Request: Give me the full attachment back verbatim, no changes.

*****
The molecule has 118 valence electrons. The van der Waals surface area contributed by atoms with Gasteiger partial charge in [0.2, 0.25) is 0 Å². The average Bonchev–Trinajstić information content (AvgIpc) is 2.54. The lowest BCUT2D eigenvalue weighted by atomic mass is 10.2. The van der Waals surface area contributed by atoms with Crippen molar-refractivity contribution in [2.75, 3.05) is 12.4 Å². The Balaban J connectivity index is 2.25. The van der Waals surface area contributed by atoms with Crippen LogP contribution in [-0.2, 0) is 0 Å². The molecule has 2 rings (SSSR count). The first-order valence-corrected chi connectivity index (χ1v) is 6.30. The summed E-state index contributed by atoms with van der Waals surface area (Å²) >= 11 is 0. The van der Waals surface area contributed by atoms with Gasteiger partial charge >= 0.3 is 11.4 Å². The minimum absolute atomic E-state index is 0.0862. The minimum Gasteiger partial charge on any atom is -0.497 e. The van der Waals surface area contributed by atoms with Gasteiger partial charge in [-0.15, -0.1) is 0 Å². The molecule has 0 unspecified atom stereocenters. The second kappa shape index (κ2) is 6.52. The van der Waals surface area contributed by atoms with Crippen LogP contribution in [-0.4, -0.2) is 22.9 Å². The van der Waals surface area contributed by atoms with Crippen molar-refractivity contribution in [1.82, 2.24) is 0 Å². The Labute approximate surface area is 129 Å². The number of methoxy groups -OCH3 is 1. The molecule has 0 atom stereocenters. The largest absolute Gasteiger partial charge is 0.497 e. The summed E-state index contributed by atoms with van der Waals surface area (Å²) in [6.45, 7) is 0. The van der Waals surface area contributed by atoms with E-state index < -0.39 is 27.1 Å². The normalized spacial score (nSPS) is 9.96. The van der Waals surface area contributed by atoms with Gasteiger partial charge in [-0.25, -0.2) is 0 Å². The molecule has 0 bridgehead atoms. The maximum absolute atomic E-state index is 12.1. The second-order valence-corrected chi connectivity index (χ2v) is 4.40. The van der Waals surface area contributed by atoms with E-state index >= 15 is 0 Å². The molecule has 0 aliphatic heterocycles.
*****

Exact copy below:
The molecule has 118 valence electrons. The van der Waals surface area contributed by atoms with Gasteiger partial charge in [0.2, 0.25) is 0 Å². The average Bonchev–Trinajstić information content (AvgIpc) is 2.54. The lowest BCUT2D eigenvalue weighted by atomic mass is 10.2. The van der Waals surface area contributed by atoms with Crippen molar-refractivity contribution in [2.75, 3.05) is 12.4 Å². The Balaban J connectivity index is 2.25. The van der Waals surface area contributed by atoms with Crippen LogP contribution in [-0.2, 0) is 0 Å². The molecule has 2 rings (SSSR count). The first-order valence-corrected chi connectivity index (χ1v) is 6.30. The summed E-state index contributed by atoms with van der Waals surface area (Å²) >= 11 is 0. The van der Waals surface area contributed by atoms with Gasteiger partial charge >= 0.3 is 11.4 Å². The minimum absolute atomic E-state index is 0.0862. The minimum Gasteiger partial charge on any atom is -0.497 e. The van der Waals surface area contributed by atoms with Gasteiger partial charge in [-0.15, -0.1) is 0 Å². The molecule has 0 unspecified atom stereocenters. The second kappa shape index (κ2) is 6.52. The van der Waals surface area contributed by atoms with Crippen LogP contribution in [-0.4, -0.2) is 22.9 Å². The van der Waals surface area contributed by atoms with Crippen molar-refractivity contribution in [1.82, 2.24) is 0 Å². The Labute approximate surface area is 129 Å². The number of methoxy groups -OCH3 is 1. The molecule has 0 atom stereocenters. The largest absolute Gasteiger partial charge is 0.497 e. The summed E-state index contributed by atoms with van der Waals surface area (Å²) in [6.45, 7) is 0. The van der Waals surface area contributed by atoms with E-state index < -0.39 is 27.1 Å². The normalized spacial score (nSPS) is 9.96. The van der Waals surface area contributed by atoms with Gasteiger partial charge in [-0.25, -0.2) is 0 Å². The molecule has 0 bridgehead atoms. The maximum absolute atomic E-state index is 12.1. The second-order valence-corrected chi connectivity index (χ2v) is 4.40. The van der Waals surface area contributed by atoms with E-state index >= 15 is 0 Å². The molecule has 0 aliphatic heterocycles.